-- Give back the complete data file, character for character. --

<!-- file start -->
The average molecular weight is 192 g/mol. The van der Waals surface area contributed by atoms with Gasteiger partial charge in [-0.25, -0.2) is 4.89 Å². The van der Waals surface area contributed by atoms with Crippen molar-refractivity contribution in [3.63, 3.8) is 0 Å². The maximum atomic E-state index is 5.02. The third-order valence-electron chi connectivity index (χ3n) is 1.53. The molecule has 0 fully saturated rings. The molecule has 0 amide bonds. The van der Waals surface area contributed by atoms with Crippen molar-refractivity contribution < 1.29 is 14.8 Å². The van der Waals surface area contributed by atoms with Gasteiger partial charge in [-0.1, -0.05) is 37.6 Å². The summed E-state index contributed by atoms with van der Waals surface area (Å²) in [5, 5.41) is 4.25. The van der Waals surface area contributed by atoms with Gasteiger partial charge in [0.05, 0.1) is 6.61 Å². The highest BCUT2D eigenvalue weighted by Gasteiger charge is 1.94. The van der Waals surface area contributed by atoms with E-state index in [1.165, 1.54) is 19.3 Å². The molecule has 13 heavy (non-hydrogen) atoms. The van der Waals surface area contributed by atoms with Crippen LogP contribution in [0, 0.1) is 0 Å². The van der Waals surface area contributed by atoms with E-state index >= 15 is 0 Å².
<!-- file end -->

The average molecular weight is 192 g/mol. The van der Waals surface area contributed by atoms with Gasteiger partial charge in [-0.25, -0.2) is 4.89 Å². The van der Waals surface area contributed by atoms with Crippen molar-refractivity contribution in [3.63, 3.8) is 0 Å². The maximum atomic E-state index is 5.02. The third-order valence-electron chi connectivity index (χ3n) is 1.53. The molecule has 0 fully saturated rings. The molecule has 0 amide bonds. The van der Waals surface area contributed by atoms with Crippen molar-refractivity contribution < 1.29 is 14.8 Å². The van der Waals surface area contributed by atoms with Gasteiger partial charge in [-0.1, -0.05) is 37.6 Å². The summed E-state index contributed by atoms with van der Waals surface area (Å²) in [5, 5.41) is 4.25. The van der Waals surface area contributed by atoms with Gasteiger partial charge in [0.05, 0.1) is 6.61 Å². The highest BCUT2D eigenvalue weighted by Gasteiger charge is 1.94. The van der Waals surface area contributed by atoms with E-state index in [1.165, 1.54) is 19.3 Å². The molecule has 13 heavy (non-hydrogen) atoms. The van der Waals surface area contributed by atoms with Crippen LogP contribution in [0, 0.1) is 0 Å². The van der Waals surface area contributed by atoms with E-state index >= 15 is 0 Å².